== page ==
With insecticide resistance remaining on the forefront of operational mosquito control districts all over, it is important to implement resistance management strategies. Constant surveillance of current insecticide resistance levels in your local mosquito control populations ensures effective control. Aedes aegypti resistance in Florida is nothing new. Genetic and phenotypic studies have shown that local populations throughout the state have decreasing susceptibility levels to a variety of adulticides. With a limited toolbox of products to choose from, product rotation can be somewhat challenging. Monitoring the efficacy of available adulticides and larvicide products, and application methods in field trials, can give us key insights into the efficacy of a specific product against a specific population.
With the prevalence of mosquito insecticide resistance, finding effective control strategies is extremely vital to having a successful integrated pest management program.
Take a look at this trial that was conducted in Manatee County Florida in order to address these resistance issues by applying a biological larvicide to target a resistant strain of Aedes aegypti in Cortez, Florida:
2020 WALS Evaluation
In the summer of 2020, Manatee County Mosquito Control in Palmetto, FL evaluated WALS strategy with the truck-mounted A1 Super Duty Mist Sprayer and VectoBac WDG against Aedes aegypti at 0.5 lb/acre. The study was conducted in Cortez (Manatee County), Florida, USA (27° 27’ N, 82° 40’ W). The first study site was the untreated control, which was 55 acres, and the second study site was the treatment site which was 57 acres. These locations were chosen because historical data has shown high populations of Ae. aegypti based on weekly ovitrap surveillance. Weekly BGs and ovitraps (10–15 traps/site) were deployed to monitor adult population dynamics. A total of 50 bioassay jars were placed in the field each afternoon of the Bti application (8 application events) at fixed locations to collect droplets and gauge efficacy. There was significant reduction in female adults (P = 0.0002) and landing rate counts (P = 0.0058) as a result of treatment. Larval bioassays during the eight applications confirmed Bti deposit in a variety of coverage types regardless of placement in the yards.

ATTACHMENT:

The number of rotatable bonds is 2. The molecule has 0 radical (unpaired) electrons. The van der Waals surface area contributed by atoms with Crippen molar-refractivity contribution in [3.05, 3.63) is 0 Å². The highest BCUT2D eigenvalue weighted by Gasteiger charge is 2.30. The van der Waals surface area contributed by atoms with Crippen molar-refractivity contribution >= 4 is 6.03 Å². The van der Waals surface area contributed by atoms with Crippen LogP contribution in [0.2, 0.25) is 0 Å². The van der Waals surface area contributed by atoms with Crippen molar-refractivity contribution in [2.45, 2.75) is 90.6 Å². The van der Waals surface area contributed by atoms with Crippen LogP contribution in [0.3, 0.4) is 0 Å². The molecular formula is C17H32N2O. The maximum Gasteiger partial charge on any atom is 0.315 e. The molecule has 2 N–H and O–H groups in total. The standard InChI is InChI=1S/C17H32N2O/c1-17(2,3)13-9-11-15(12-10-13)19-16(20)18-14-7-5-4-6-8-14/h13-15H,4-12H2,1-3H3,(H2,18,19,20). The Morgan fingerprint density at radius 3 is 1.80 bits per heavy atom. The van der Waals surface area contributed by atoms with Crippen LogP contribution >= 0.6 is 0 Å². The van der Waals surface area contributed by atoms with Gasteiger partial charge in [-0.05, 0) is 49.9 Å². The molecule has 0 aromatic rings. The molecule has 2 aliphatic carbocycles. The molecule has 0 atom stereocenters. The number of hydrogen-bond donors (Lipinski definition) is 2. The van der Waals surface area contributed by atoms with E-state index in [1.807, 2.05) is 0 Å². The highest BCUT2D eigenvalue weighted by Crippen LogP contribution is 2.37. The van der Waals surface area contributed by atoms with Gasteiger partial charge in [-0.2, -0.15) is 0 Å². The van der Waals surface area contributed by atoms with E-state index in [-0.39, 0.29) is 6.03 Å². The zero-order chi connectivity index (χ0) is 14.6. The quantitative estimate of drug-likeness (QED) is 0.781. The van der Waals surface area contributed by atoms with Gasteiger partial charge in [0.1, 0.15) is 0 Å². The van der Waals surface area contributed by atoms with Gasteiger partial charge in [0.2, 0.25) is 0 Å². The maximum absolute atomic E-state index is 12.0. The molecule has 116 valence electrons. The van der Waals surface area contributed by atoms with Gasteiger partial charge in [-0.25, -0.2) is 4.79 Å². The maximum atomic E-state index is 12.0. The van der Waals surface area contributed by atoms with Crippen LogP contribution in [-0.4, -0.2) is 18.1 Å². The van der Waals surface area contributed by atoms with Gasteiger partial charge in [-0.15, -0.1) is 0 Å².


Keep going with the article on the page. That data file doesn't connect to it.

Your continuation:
Data provided by Katie Williams, Technical Development Specialist at ADAPCO, previous Senior Research Biologist at Manatee County Mosquito Control District.